A topographical survey was conducted using a total station mainly on the southeastern area of the site, which had not been surveyed thus far. Using the collected data, a detailed topographical map of the overall site can be created, which will contribute to maintaining the temple area and can be applied to the surrounding temples over a wide range.

Mission for the Project “Technical Assistance for the Protection of the Damaged Cultural Heritage in Nepal” (Part 12)

The 2nd Mayors’ Forum

 As part of the above-mentioned project commissioned by the Agency for Cultural Affairs, Tokyo National Research Institute for Cultural Properties (TNRICP) continues to support the building of an administrative network to preserve historic settlements in Nepal. The “2nd Mayors’ Forum on Conservation of Historic Settlements in Kathmandu and Kavre Valley” was held in Lalitpur Metropolitan City on March 12th, 2019, under the joint auspices of Lalitpur municipality and TNRICP, which dispatched eight researchers.
 At the 1st Mayors’ Forum held in Panauti in 2017, the state of preserving historic settlements and related issues were shared and discussed. The theme of the second forum was “conservation of tangible and intangible cultural heritage in historic settlements.” Presentations were given by experts from Nepal and Japan and a discussion was held with the attendees. On the day in question, around 80 people, including 11 mayors, 8 deputy mayors, and several government-affiliated engineers, participated from 14municipalities.
 From the Nepal side, presentations were given on festivals and intangible cultural heritage such as festivals and craftworks in four municipalities and initiatives to pass them on to future generations as well as historic settlement surveys and conservation initiatives after the 2015 Gorkha Earthquake. From the Japan side, Tomoko MORI, Associate Professor at Sapporo City University, presented the survey results from Khokana village, while Hiromichi KUBOTA, Head of the Intangible Folk Cultural Properties Section of TNRICP, presented the survey results of intangible cultural heritage in Khokana and the state of conserving intangible cultural heritage in Japan.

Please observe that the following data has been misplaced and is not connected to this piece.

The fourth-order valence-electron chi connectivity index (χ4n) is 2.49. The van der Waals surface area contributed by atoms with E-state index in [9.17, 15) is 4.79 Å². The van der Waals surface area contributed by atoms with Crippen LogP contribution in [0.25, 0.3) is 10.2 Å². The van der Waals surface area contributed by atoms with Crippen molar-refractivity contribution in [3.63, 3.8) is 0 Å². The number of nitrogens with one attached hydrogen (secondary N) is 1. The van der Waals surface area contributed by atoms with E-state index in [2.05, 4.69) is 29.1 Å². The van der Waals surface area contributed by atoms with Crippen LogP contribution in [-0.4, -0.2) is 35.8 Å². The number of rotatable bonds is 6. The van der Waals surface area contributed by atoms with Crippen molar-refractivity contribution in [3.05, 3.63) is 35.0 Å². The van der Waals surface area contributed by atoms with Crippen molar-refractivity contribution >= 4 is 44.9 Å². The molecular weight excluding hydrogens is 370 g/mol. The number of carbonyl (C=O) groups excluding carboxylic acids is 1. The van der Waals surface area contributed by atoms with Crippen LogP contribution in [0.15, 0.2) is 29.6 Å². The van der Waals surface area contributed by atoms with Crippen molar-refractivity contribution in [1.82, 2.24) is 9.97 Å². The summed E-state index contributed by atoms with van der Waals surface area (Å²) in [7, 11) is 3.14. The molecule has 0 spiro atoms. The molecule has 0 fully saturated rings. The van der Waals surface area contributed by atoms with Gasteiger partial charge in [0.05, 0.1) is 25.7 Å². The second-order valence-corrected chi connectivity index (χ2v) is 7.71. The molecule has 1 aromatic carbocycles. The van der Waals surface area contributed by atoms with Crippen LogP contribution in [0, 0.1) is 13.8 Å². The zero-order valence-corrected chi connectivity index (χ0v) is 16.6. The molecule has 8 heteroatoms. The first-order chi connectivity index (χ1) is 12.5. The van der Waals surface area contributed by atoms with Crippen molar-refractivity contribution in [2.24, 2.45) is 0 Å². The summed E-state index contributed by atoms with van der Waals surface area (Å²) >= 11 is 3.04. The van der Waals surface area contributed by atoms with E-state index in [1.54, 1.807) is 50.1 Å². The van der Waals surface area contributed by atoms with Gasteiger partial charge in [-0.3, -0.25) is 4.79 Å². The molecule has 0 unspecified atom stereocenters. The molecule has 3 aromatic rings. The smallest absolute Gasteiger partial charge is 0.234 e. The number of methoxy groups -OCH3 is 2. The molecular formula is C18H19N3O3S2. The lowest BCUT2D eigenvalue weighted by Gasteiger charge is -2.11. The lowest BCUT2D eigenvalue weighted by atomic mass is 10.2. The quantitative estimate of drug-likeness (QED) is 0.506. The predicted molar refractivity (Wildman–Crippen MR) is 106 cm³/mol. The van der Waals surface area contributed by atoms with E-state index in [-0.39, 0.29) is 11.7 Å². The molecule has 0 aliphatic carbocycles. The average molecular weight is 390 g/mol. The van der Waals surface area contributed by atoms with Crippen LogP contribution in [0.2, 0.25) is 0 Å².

Both countries have common issues in conserving local cultural heritage, such as lack of personnel and funding. In Nepal, as changes in traditional local communities accelerate, a sustainable framework for conserving cultural heritage in local communities and appropriate support from the local government under the leadership of mayors are essential.
 We will continue to provide technical assistance while sharing information and deepening dialogue between the two countries.

A Mission for the Project “Technical Assistance for the Protection of the Damaged Cultural Heritage in Nepal” (Part 11)

Investigating a sample from target building
Sample with the finishing layer from each period carved out in tiers

 As part of this project commissioned by the Agency for Cultural Affairs of the Japanese Government, a compositional analysis of the finishing layer of a group of buildings adjacent to Aganchen Temple at Hanumandhoka Palace, Kathmandu, was performed using an X-ray fluorescence spectrometer, etc., from February 22nd to 28th, 2019, with permission from the Department of Archaeology, Government of Nepal.